On Thursday, hundreds of BJP workers gathered at Sher-e-Kashmir Park in the heart of Srinagar city to participate in the party convention, the first of its kind in Kashmir Valley. BJP national vice-president and in-charge for Jammu and Kashmir, Avinash Rai Khanna was flanked by the party’s state general secretary Ashok Kaul on the stage.
Rows of neat red chairs were arranged for the attendees and the function was going on smoothly. Khanna was addressing the convention when a strange commotion broke out.
A group of news photographers arrived to cover the proceedings. As the camera shutters started rolling, the faces of the BJP workers rolled down straight into their pheran, a Kashmiri cloak used in winters to keep warm. Some of the workers hid their faces using leaflets of the party. Dozens of ‘party workers’ even fled the park after photojournalists started taking pictures.
The spectacle made everyone break into fits of laughter.
While in Jammu, participation in BJP rallies has been huge, in Kashmir, the party is still an outcast, despite claiming to have “huge” support among the people. In Kashmir, backing BJP remains a taboo. Even the party's workers hardly talk in the open about their affiliation with the BJP.
"If these pictures appear on social media, we will face a social boycott," said Manzoor, 34, who only gave his first name. "Already there is a lot of anger against the BJP in Kashmir. We do not want to risk our lives," he added as he ran out of the park.
Thursday’s incident, however, is not an isolated one. Even during previous such rallies and conventions, whenever the press would arrive at the venue, the workers would hide their faces and start running around.
"It was clearly embarrassing for them. There have been instances when I encountered people reluctant to be photographed as if they have done something wrong," said Basit Zargar, a freelance photographer who was present at the venue.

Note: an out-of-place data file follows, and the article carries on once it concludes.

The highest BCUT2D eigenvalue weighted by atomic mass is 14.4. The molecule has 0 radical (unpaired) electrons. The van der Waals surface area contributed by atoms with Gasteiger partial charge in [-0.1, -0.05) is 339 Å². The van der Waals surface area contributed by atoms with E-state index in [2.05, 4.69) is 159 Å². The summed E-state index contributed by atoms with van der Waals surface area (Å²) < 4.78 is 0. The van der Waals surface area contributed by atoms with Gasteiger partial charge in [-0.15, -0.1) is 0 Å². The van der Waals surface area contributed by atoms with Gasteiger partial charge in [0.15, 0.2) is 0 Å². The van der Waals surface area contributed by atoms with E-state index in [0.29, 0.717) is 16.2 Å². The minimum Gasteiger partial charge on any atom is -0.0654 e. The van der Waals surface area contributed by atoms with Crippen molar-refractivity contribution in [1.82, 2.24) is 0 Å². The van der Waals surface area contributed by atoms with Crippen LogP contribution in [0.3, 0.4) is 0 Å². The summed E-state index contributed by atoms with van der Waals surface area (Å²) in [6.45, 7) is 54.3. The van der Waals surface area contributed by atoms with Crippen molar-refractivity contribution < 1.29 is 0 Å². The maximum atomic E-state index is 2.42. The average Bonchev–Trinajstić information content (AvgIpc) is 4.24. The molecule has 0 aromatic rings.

The BJP had emerged as the second largest party in the 2014 Assembly polls after winning 25 seats from Jammu for the first time in the electoral history of the state. It was part of the coalition government with the PDP, which didn't last long.
Though the dates for the upcoming Assembly polls are yet to be announced, the Hindu right-wing party has said that it will contest all 87 Assembly seats in the state, ruling out any pre-poll alliance in the state. In the upcoming Lok Sabha election too, the party has decided to field its own candidates on all the six parliamentary seats from Jammu, Kashmir and Ladakh.
The state BJP has already sent a list of prospective candidates from the Valley for the approval of the party high command, said BJP spokesperson Altaf Thakur.
The BJP, however, has denied Thursday's incident.
“Yes, people are afraid sometimes but then threat perception is part of politics,” says Thakur, adding, “We are hopeful of a breakthrough in Kashmir this time.”
For years, the BJP has remained on the fringes in mainstream politics of the Kashmir valley. Notwithstanding the tall promises of its leaders, it has failed to win even one seat in Kashmir.
The party did manage to make inroads in the Muslim majority Valley by putting up candidates for the Panchayat and local bodies elections and winning many seats of Sarpanchs, Panchs and municipal corporators.
"These are the same people who are going tell Kashmiri voters to vote for the BJP. When they can’t show their own face to people, with what face will they approach others?" says Ajaz Ahmad Wani, a political commentator in Srinagar said.
"It is an embarrassing situation for the party,” he adds.